PubDate: 2017-09-01T22:00:06Z
  • Ideology and strategic party disloyalty in the US house of representatives
    • Abstract: Publication date: Available online 29 July 2017
      Source:Electoral Studies
      Author(s): Justin H. Kirkland, Jonathan B. Slapin
      We offer a theory of strategic party disloyalty to explain roll call voting in the US House. Our theory suggests that ideologically extreme legislators become markedly less loyal to their party when it controls the majority. They stake out positions that align with the views of their extreme constituents when policy is likely to move in their direction. In contrast, ideological moderates become noticeably more loyal when they transition to the majority. Examining 35 years of ideal point estimates and measures of party unity on roll calls, we find clear evidence that member strategy, ideology, and legislative agenda setting interact to structure the frequency of defections. Further, we find evidence that defection and ideology interact to influence subsequent electoral outcomes.

      PubDate: 2017-08-03T03:30:09Z
  • Modeling spending preferences & public policy
    • Abstract: Publication date: Available online 24 July 2017
      Source:Electoral Studies
      Author(s): J. Alexander Branham, Stephen A. Jessee
      Understanding preferences over government spending is important for understanding electoral behavior and many other aspects of the political world. Using data on relative preferences for more or less spending across different issue areas, we estimate the general spending preferences of individuals and congressional candidates along a left-right spending dimension. Our modeling approach also allows us to estimate the location of policies on this same dimension, permitting direct comparison of people's spending preferences with where they perceive policy to be. We find that public shows very low levels of polarization on spending preferences, even across characteristics like partisanship, ideology, or income level. The distribution of candidates' spending preferences shows much more sorting by party, but candidates are significantly less polarized than is contemporary voting in Congress.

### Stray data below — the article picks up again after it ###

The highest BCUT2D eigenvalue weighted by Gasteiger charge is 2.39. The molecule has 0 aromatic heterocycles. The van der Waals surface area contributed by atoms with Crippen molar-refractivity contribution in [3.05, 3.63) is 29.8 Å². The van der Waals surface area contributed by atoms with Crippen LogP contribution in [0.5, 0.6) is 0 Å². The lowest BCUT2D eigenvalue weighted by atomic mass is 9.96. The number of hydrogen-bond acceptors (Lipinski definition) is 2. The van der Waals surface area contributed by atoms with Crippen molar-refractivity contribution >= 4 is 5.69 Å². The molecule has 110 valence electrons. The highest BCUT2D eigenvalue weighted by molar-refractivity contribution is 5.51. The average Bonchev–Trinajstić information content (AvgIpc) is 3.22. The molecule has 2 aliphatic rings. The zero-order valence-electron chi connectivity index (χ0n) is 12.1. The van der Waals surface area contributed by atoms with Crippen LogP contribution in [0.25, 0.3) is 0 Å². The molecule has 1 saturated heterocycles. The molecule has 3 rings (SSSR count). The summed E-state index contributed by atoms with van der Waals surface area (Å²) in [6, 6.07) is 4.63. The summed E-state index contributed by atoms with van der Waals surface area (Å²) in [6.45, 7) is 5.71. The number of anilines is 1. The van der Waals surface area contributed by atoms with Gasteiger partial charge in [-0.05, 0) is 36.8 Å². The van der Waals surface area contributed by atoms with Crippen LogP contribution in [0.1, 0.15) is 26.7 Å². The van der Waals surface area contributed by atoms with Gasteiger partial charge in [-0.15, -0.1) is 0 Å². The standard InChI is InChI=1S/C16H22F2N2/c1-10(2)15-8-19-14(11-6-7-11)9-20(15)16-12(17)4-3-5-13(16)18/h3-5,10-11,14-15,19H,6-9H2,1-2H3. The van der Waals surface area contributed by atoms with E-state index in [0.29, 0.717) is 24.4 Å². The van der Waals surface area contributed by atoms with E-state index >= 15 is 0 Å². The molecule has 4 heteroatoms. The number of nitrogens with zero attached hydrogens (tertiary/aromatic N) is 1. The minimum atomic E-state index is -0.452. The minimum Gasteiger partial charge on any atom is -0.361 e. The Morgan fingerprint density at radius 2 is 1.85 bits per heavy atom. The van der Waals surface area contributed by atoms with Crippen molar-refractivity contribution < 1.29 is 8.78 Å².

PubDate: 2017-08-03T03:30:09Z
  • Competing loyalties in electoral reform: An analysis of the U.S. electoral
    • Abstract: Publication date: Available online 22 July 2017
      Source:Electoral Studies
      Author(s): Sheahan G. Virgin
      A central tenet in the electoral systems subfield is that parties, when in power and motivated by partisan interest, seek desired outcomes via the strategic adoption of electoral rules. Such a focus, however, omits a key point: electoral rules also distribute power among geographic units. If, within a party, the partisan and geographic interests of some members conflict, then the canonical relationship between partisanship and rule choice may be conditional. The U.S. electoral college provides an opportunity to test for such intra-party variation, because it advantages some states over others and thus makes salient geographic allegiances. Using an original dataset on one reform proposal—the National Popular Vote Interstate Compact (NPVIC)—I find evidence of competing loyalties. Although NPVIC advances furthest when Democrats control state lawmaking, a state's status as a swing—but not as an overrepresented—state weakens the relationship to the point where even Democrats are unlikely to aid NPVIC.

      PubDate: 2017-07-24T03:00:01Z
  • The elasticity of voter turnout: Investing 85 cents per voter to increase
           voter turnout by 4 percent
    • Abstract: Publication date: Available online 22 July 2017
      Source:Electoral Studies
      Author(s): Mark Schelker, Marco Schneiter
      In the aftermath of elections or ballots, the legitimacy of the result is regularly debated if voter turnout was considered to be low. Hence, discussions about legal reforms to increase turnout are common in most democracies. We analyze the impact of a very small change in voting costs on voter turnout. Some municipalities in the Swiss Canton of Berne reduced voting costs by prepaying the postage of the return envelope (CHF 0.85). Prepaid postage is associated with a statistically significant 1.8 percentage point increase in voter turnout. Overall, this amounts to 4 percent more voters participating in the ballots. Moreover, we estimate the influence of this increase in turnout on party support in popular ballots. We find that social democrats and environmentalists see their relative support decline.

      PubDate: 2017-07-24T03:00:01Z
  • Endogenous ballot structures: The selection of open and closed lists in
           Colombia’s legislative elections
    • Abstract: Publication date: Available online 21 July 2017
      Source:Electoral Studies